Of the four recommendations for states included in NCTQ’s brief, only one applies directly to Ohio: improving how data is reported so it is clearer how schools and districts fare in relation to the state average or “other obvious points of comparison.”
All in all, it seems Ohio took the less-than-crystal-clear guidance provided by the federal government six years ago and did a reasonably good job in actualizing it. How all of this compliance theater contributed to the actual goal of ensuring “that all students have equal access to qualified and effective teachers” is the province of other analyses.
SOURCE: Shayna Levitan, Shannon Holston, and Kate Walsh, “,” National Council on Teacher Quality (April, 2022).
Reams of research have reported contradictory outcomes for students with disabilities (SWDs) who are taught in general education classrooms alongside their non-disabled peers versus learning in settings with only SWDs. A new report focuses on teacher certification as a possible mechanism to explain the variations in outcomes.
J. Jacob Kirksey from Texas Tech University and Michael Lloydhauser from the University of California, Santa Barbara use data from the Early Childhood Longitudinal Study—Kindergarten Class of 2010–2011 (ECLS-K) to identify 2,370 unique SWDs and observe them over three school years. Students were included if they had an Individualized Education Plan (IEP) on file with their school in kindergarten, first, or second grade and if data indicated that they were primarily educated in general education classrooms instead of specific classrooms for SWDs. While the original ECLS-K sample was nationally representative, the researchers do not provide a breakdown of their final sample on any demographic criteria.
Students’ academic achievement was assessed in math and reading in both the fall and spring of kindergarten as well as the spring of the next two years. The mathematics assessment included questions on number sense, properties, and operations; measurement; geometry and spatial sense; data analysis; and patterns and functions. The reading assessment had questions on print familiarity, letter recognition, and recognition of common words. Analysts used the scores to construct value-added estimates of student achievement over time. Teachers reported their certification in elementary education, early childhood education, some version of English as a second language/bilingual education, or special education. Single-credential teachers abounded in the sample, but a small minority had dual credentials in special education and one of the other areas. Kirksey and Lloydhauser compared academic outcomes for SWDs whose teachers only had special education certification, SWDs whose teachers only had a single general education certification, and SWDs whose teachers had dual certification in special and general education.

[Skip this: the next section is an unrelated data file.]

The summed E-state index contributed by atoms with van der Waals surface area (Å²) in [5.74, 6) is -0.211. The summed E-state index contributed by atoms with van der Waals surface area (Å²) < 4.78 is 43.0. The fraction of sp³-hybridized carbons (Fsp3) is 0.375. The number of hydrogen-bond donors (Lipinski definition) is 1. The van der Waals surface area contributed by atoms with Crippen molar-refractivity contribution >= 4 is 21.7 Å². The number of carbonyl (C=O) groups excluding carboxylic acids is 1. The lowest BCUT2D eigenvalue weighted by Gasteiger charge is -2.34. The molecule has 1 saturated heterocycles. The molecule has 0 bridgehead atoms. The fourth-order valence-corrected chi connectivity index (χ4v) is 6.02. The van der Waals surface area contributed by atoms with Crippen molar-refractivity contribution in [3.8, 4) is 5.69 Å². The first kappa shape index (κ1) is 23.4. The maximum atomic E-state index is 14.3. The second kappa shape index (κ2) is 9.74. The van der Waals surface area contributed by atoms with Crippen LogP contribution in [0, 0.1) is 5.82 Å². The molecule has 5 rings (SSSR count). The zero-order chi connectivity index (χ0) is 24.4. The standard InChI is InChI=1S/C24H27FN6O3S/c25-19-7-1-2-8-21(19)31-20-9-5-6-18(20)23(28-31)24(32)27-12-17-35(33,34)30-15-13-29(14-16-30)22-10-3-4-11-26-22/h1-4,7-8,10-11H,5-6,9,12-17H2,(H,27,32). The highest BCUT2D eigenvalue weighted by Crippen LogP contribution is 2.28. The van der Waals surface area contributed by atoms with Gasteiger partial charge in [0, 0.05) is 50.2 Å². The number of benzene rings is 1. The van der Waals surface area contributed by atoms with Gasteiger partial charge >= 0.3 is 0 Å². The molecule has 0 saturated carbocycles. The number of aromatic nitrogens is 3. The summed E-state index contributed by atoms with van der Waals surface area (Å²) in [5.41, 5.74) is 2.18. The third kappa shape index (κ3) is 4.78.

They find that SWDs with teachers holding only a special education credential fared worse in math (0.14 standard deviations) compared to their SWD peers whose teachers had a single elementary education certification. There was no difference observed in reading achievement. Dual-certification teachers, likewise, seemed to have no observable impact on SWD student achievement in this initial analysis.
A second model looked at school-level fixed effects and found no difference in achievement for SWDs based on teacher certifications. The authors’ third and preferred model combined school and child fixed effects (largely eliminating “school and child-level confounding bias”) and found positive, statistically-significant results (0.09 standard deviations) linking dual certification to higher math outcomes for SWDs.
As long as parents continue to want their children with IEPs to learn in general education classrooms, the question of how best to serve those students will loom large. This research offers few answers. Variations in disability type, size and composition of different classrooms, and out-of-classroom supports are all unmeasured factors which could have influenced the observed outcomes, and thus are worthy of deeper investigation.
SOURCE: J. Jacob Kirksey and Michael Lloydhauser, “Dual Certification in Special and Elementary Education and Associated Benefits for Students With Disabilities and Their Teachers,” AERA Open (April 2022).
Earlier this summer, Ohio’s state superintendent Paolo DeMaria announced his, effective in September. We at Fordham wholeheartedly salute DeMaria for his work on behalf of students and his leadership in helping schools navigate the challenges of the past year.
The state board of education is tasked with finding his replacement, and attracting a high-caliber education chief should be a top priority. To be sure, this won’t be a cushy job for the faint-of-heart. He or she will need to traverse heated political debates and win support from strong-willed lawmakers and board members. The state superintendent will also oversee the work of the Ohio Department of Education (ODE), an agency that implements and enforces education laws. The good news, though, is that Ohio has lots going for it in the area of K–12 education. The next superintendent will have abundant opportunities to make a mark on policies that impact Ohio’s two million public and private school students. Consider five such opportunities.